Our life of exile in Qurqunya, a village in the north of Idleb province, began in August 2012. I left with my family – my mother, younger sister and three-year-old brother – my older brother’s family, consisting of his wife and four children, and my aunt’s family – mother, father and two daughters.
We used to live in an area close to Idleb called Broma. When the army advanced on the Bab al-Hawa road, they encountered a number of rebel brigades, one of which was led by my older brother. My brother came with a group of men to give us the news that regime forces would not accept this reverse quietly and would be returning with new weapons and a fleet of aircraft.
“You have to leave the area to keep the children safe,” my brother said. “You have to get as far away from here as possible, as fast as you can.”
That night, my brother was able to persuade my mother that we needed to leave, but my father would not back down from his pledge to stay put.
“We aren’t leaving to save ourselves, but to spare the children unbearable trauma,” my mother said.
At the end of that dark night, we decided to leave. My father was to remain in Broma to help the rebel fighters in the event that something happened.
My brother accompanied us to Qurqunya, but I felt uneasy the whole way there. When we arrived, Anas al-Zayr, battalion commander of the Youssef al-Athma Brigade, was waiting for us. He assigned us a house that used to belong to a “shabeeha” – a regime thug or collaborator.
We spent 10 days there. It was the holy month of Ramadan, and the village had no grocery stores selling basic essentials. We hadn’t brought any food with us except for a few snacks to keep us going and feed the children. There was only one bakery in the village that made just enough bread for the local residents. But there were many people like us who had been displaced from other areas, so the bakery always had long lines of waiting people.
Every morning after dawn prayers, my mother and my uncle went to stand in line at the bakery. On one occasion, shots were fired to disperse the crowds and my mother was slightly injured in the hand.
We were short of water, and buying a water-tank would have been very expensive. We washed our clothes by hand and we heated up water in the sun so we could take showers. It was very hard. At the beginning of our time there, during Ramadan, we ate nothing but bulgur wheat and lentils for three days. Three days without yoghurt and vegetables because there were none to be had in the village and in any case prices were very high.
When my brother came and saw the situation we were in, he went to the neighboring town of Marat Misrin and bought 50 bags of bread and lots of fruits and vegetables. He left us enough for what we needed and distributed the rest to other refugees like ourselves.
After that, Zayr moved us to another house close to his own, but it was dark and cramped and smelled terrible, so we moved yet again to a third place, which had been the home of a regime police officer.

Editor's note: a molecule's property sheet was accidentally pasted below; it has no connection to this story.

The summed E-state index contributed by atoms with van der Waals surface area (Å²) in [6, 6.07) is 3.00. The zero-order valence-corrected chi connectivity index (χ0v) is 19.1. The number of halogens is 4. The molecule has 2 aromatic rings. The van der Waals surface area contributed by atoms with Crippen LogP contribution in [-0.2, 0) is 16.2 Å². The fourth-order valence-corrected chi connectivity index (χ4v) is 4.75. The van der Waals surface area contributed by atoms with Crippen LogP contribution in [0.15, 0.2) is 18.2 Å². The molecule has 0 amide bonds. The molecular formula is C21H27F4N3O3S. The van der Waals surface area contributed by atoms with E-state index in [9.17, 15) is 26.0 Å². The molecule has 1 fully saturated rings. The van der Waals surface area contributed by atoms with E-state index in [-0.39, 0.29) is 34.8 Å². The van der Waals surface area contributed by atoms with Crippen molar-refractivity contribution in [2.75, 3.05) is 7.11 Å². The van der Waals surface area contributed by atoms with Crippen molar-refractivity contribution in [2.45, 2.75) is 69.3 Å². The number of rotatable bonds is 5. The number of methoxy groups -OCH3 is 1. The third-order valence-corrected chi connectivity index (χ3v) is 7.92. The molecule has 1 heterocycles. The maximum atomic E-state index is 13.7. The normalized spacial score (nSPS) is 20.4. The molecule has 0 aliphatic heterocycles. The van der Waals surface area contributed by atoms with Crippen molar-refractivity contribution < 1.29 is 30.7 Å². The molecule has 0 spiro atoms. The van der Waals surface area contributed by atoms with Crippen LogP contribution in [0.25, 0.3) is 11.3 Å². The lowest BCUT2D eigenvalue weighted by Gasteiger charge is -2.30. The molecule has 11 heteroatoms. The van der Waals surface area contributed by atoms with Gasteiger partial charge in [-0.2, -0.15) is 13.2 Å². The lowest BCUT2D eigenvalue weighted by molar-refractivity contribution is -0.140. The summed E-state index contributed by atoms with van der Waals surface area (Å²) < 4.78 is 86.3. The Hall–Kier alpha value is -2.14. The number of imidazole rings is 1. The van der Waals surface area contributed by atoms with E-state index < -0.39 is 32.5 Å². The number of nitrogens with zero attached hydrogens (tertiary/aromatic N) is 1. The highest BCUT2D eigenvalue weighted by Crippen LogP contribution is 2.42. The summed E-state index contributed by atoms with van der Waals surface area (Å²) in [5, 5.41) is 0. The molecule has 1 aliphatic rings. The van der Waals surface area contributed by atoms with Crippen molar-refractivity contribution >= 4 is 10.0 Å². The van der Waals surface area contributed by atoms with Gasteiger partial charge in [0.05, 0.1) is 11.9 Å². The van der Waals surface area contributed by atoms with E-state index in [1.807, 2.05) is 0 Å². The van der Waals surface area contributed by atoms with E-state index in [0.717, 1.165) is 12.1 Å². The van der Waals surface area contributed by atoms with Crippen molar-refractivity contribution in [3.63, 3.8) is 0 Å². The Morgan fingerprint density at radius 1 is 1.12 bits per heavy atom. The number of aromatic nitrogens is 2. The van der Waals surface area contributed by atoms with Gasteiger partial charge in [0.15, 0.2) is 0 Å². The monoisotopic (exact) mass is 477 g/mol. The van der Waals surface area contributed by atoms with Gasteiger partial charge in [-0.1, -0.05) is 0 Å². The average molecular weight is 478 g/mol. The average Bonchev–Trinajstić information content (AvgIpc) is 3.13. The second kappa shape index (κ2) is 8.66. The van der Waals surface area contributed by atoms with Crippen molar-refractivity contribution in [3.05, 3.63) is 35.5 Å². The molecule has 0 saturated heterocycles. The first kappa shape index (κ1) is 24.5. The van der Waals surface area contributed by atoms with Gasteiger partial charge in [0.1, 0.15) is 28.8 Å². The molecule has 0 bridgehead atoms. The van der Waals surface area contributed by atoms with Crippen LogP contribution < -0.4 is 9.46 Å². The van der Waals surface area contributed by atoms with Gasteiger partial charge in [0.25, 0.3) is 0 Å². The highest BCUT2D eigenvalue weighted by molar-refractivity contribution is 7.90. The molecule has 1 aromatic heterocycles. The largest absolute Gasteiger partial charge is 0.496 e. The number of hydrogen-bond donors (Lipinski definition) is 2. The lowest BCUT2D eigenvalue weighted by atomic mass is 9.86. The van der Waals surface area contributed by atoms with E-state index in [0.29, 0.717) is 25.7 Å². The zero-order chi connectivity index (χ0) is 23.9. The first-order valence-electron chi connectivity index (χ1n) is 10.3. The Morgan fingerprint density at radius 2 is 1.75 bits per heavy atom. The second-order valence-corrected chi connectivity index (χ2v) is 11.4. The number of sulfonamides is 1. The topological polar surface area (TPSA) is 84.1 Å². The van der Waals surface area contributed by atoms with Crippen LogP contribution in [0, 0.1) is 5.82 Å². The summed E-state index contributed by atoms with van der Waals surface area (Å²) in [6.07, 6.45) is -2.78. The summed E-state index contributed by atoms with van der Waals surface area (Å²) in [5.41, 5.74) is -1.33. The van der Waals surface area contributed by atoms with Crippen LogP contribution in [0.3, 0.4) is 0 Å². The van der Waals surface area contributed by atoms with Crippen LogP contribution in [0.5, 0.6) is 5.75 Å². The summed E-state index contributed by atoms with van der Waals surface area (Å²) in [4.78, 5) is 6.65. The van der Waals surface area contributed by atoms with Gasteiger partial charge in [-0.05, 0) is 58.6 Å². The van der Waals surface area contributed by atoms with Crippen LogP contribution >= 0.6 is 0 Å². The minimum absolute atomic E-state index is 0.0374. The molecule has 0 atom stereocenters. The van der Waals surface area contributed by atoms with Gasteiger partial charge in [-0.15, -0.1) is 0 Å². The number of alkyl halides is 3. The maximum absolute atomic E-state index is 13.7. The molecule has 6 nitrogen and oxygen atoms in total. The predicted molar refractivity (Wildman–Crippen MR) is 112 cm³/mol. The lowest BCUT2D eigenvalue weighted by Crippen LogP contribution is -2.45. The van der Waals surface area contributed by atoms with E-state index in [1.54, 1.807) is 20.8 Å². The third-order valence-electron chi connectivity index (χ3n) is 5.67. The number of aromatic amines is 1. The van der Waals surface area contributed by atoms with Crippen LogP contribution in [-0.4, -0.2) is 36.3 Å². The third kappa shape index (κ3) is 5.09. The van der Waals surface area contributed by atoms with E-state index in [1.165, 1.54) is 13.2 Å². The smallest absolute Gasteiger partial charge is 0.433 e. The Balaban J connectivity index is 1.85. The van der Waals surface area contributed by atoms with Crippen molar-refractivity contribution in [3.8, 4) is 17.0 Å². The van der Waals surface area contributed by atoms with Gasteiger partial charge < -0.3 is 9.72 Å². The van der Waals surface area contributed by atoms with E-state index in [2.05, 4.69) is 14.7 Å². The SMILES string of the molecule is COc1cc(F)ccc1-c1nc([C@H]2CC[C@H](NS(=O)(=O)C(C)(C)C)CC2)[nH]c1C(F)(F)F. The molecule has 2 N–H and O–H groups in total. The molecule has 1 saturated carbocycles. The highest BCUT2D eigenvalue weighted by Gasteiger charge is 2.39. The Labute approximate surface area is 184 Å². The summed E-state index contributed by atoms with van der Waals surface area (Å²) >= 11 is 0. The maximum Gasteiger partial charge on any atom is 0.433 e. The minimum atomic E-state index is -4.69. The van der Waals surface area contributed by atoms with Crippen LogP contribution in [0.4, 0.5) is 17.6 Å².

At the end of Ramadan, it was Eid al-Fitr, but it was a holiday of bad omens since we were away from my father and my brothers. We had been displaced from our home to strange houses in a faraway village. It was a holiday of exile, homelessness and tears. On the morning of Eid, only we women were there. Our men were far away fighting a war and we had no news of their fate.
We were in great need – we lacked everything from security to tenderness and stability. Every time I looked into my mother’s eyes, my aunt’s eyes, my sister-in-law’s eyes, I saw that they were filled with tears.
I couldn’t bear feeling this way. I couldn’t bear the distance and the separation, especially not during Eid. When I looked at our friends, they were all surrounded by fathers and families, going to visit relatives with joy in their faces, while I was far from my father, my siblings, my home and my loved ones.
The next morning, my father surprised us by visiting us. He had come to check on us and see how we were doing. That second day of Eid, I was full of an indescribable joy. I laughed and cried all at the same time, and I had no idea why.
I decided to go back with my father and stay there with him, because I couldn’t stand exile any longer. He took me with him, but after three days my brother brought me back to Qurqunya because my father was going to accompany them to the next battle and they didn’t want me staying at home alone.
I returned with my brother, his battalion, and its equipment and weapons to Qurqunya. When we arrived there, they decided to postpone the battle to the next day for military reasons.
My cousin, Mohammad, was a small boy of 12. “I want to come with you,” he told them.
Before they left, Mohammad was asleep. My brother stood next to him and called to him – but in a soft voice. “Look, I woke him up,” he told his friends.
My brother did this out of concern for Mohammad, because he was so young. But when fighting was postponed to the following day, Mohammad happily went off with them to the battle of Harim.
“Pray for us, auntie,” Mohammad said to my mother. Those were the last words we ever heard him say.
They all returned from the battle, apart from Mohammad. His mother heard the news.
Regime forces were told by informers where the family of my brother, the rebel commander, was living and they sent helicopters loaded with barrel bombs. But they only managed to hit the house next to ours.
After that we went back to Broma, bearing the body of Mohammad, the heroic martyr, whom we buried on farmland near our home.
How I pray that those dark days never return. May God accept my cousin’s soul and keep him among the ranks of the martyrs in heaven.
Razan Mostafa is the pseudonym of a 16-year-old in Idleb province. She is trying to continue her studies despite her family’s continued displacement. Her father was wounded and she lost her two older brothers in a battle against the regime forces.